April 19, 2009
Candian frigate catches pirates, then releases them
On Saturday, a Dutch frigate put a bunch of Somali pirates back in their skiff and let them go (see EARLIER STORY) after driving them off a dhow they were using as a mother ship.
Today, it was a Canadian ship that practiced the "catch and release" that is apparently the policy should a NATO ship apprehend pirate suspects.
HMCS Winnipeg broke off from escorting a UN food aid shipment to thwart an attack on the Frontline tanker Front Ardenne. It subsequently caught up with a skiff carrying seven pirate suspects. After firing warning shots, Canadian sailors boarded the skiff where they recovered an RPG round.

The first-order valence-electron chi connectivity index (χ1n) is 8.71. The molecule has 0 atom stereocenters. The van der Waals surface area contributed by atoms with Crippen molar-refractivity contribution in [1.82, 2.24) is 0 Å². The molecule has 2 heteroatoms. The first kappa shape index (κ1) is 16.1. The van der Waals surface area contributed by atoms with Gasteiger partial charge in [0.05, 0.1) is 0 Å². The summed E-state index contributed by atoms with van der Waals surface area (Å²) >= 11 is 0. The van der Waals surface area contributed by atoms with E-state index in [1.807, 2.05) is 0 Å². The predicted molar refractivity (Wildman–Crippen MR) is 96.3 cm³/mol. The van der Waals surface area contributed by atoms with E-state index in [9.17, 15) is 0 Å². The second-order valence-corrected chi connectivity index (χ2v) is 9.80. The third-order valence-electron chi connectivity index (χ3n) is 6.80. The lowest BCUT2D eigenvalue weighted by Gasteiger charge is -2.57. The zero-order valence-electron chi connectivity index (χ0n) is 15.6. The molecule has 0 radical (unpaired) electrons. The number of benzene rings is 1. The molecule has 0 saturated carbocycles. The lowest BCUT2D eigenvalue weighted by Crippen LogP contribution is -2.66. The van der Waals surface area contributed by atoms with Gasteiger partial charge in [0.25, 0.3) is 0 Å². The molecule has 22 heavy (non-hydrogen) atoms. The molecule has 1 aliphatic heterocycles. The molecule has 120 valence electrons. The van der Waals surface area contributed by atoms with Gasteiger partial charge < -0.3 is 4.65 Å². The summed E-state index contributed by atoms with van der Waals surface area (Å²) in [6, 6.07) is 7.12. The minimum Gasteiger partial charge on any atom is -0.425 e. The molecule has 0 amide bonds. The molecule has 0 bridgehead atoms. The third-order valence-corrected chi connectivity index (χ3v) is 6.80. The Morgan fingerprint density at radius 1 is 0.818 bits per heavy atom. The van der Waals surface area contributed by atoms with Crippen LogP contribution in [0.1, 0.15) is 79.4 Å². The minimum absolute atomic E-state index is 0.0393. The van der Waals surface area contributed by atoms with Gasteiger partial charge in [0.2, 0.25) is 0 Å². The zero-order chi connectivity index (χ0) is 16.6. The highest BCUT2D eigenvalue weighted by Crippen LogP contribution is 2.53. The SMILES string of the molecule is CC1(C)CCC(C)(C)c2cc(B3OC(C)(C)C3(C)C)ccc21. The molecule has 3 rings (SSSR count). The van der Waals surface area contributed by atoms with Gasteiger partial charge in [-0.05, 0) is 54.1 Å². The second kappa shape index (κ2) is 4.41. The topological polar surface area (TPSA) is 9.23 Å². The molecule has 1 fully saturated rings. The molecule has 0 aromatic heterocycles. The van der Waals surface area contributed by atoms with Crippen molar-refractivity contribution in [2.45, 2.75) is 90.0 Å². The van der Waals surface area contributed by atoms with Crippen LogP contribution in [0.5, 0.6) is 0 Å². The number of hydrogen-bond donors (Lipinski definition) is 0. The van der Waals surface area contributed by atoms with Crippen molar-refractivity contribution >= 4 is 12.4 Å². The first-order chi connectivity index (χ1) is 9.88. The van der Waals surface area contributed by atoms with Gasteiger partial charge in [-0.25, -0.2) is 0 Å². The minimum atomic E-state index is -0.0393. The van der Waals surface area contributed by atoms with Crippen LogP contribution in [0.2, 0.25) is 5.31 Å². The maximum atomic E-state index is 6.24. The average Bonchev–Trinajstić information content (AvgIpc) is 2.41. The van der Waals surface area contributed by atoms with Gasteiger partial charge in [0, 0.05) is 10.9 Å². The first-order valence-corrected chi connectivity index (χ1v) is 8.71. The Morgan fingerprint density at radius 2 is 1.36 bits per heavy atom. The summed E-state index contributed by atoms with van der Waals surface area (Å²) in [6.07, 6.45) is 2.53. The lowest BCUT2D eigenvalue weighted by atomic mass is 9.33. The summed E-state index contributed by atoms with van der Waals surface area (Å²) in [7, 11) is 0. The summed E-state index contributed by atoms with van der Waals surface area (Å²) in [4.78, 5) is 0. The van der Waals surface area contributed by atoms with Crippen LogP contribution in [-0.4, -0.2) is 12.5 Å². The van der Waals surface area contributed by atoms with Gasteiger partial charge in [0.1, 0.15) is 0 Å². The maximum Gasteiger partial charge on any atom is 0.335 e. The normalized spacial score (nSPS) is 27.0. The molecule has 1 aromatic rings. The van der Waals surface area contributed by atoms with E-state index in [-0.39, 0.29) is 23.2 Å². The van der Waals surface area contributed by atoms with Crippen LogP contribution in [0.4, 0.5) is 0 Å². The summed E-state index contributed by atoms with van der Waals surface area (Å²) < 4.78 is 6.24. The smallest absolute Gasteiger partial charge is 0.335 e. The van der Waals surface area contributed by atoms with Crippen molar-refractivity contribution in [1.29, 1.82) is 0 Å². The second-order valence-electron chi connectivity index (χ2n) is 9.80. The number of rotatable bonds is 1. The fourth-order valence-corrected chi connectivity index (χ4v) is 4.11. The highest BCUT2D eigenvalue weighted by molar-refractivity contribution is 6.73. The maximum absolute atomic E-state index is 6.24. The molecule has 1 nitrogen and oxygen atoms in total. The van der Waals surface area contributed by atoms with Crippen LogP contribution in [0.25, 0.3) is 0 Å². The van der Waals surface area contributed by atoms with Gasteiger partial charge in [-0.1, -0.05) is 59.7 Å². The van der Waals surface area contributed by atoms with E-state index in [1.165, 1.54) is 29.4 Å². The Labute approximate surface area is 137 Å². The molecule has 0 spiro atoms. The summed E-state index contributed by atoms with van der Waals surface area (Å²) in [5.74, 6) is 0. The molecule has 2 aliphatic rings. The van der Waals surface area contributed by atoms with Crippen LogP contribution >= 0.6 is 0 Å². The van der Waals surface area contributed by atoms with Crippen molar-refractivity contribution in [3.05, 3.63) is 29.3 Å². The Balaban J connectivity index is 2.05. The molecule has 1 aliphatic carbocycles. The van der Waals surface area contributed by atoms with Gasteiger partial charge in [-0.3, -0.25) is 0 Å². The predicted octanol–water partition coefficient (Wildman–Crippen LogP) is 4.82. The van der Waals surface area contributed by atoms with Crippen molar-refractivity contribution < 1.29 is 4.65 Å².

But after the pirates had been disarmed and briefly detained, they were released (read a GLOBE & MAIL report HERE).
As NATO is an alliance, not a nation, there's no such thing as NATO law. When NATO ships detain pirate suspects, the law that applies is the national law of the NATO ship involved. It seems that in the case of Canada, that precludes bringing the pirates to justice unless a Canadian ship is attacked.